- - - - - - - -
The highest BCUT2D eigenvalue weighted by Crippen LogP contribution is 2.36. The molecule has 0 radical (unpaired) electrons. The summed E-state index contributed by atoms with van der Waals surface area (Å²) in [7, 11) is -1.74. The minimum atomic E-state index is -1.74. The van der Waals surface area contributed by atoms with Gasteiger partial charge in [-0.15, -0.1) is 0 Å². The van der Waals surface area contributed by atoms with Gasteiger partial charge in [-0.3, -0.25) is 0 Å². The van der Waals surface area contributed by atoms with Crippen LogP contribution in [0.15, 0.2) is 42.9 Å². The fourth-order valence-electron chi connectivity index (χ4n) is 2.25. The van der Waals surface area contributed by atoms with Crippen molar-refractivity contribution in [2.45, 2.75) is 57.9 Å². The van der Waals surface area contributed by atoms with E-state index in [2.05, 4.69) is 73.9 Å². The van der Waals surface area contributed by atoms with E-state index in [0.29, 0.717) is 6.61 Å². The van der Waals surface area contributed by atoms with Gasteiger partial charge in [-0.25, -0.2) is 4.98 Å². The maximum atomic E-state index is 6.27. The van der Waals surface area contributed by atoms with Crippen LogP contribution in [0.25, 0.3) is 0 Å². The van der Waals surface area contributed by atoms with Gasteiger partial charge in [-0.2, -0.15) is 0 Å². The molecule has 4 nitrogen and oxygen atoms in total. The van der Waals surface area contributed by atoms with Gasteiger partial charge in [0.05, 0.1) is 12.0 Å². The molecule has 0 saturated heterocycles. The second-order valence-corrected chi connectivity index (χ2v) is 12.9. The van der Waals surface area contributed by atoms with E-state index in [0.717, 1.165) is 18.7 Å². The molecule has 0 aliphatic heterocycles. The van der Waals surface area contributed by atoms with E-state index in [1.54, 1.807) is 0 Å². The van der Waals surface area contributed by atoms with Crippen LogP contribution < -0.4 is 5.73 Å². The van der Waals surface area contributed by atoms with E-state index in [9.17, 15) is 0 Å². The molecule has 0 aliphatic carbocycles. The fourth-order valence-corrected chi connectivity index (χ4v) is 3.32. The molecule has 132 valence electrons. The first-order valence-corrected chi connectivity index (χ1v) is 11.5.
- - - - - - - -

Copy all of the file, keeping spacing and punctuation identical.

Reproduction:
The highest BCUT2D eigenvalue weighted by Crippen LogP contribution is 2.36. The molecule has 0 radical (unpaired) electrons. The summed E-state index contributed by atoms with van der Waals surface area (Å²) in [7, 11) is -1.74. The minimum atomic E-state index is -1.74. The van der Waals surface area contributed by atoms with Gasteiger partial charge in [-0.15, -0.1) is 0 Å². The van der Waals surface area contributed by atoms with Gasteiger partial charge in [-0.3, -0.25) is 0 Å². The van der Waals surface area contributed by atoms with Crippen LogP contribution in [0.15, 0.2) is 42.9 Å². The fourth-order valence-electron chi connectivity index (χ4n) is 2.25. The van der Waals surface area contributed by atoms with Crippen molar-refractivity contribution in [2.45, 2.75) is 57.9 Å². The van der Waals surface area contributed by atoms with E-state index in [2.05, 4.69) is 73.9 Å². The van der Waals surface area contributed by atoms with E-state index in [0.29, 0.717) is 6.61 Å². The van der Waals surface area contributed by atoms with Gasteiger partial charge in [-0.25, -0.2) is 4.98 Å². The maximum atomic E-state index is 6.27. The van der Waals surface area contributed by atoms with Crippen LogP contribution in [0.25, 0.3) is 0 Å². The van der Waals surface area contributed by atoms with Gasteiger partial charge in [-0.2, -0.15) is 0 Å². The molecule has 4 nitrogen and oxygen atoms in total. The van der Waals surface area contributed by atoms with Gasteiger partial charge in [0.05, 0.1) is 12.0 Å². The molecule has 0 saturated heterocycles. The second-order valence-corrected chi connectivity index (χ2v) is 12.9. The van der Waals surface area contributed by atoms with E-state index in [0.717, 1.165) is 18.7 Å². The molecule has 0 aliphatic heterocycles. The van der Waals surface area contributed by atoms with E-state index in [1.54, 1.807) is 0 Å². The van der Waals surface area contributed by atoms with Crippen LogP contribution < -0.4 is 5.73 Å². The van der Waals surface area contributed by atoms with E-state index in [9.17, 15) is 0 Å². The molecule has 0 aliphatic carbocycles. The fourth-order valence-corrected chi connectivity index (χ4v) is 3.32. The molecule has 132 valence electrons. The first-order valence-corrected chi connectivity index (χ1v) is 11.5.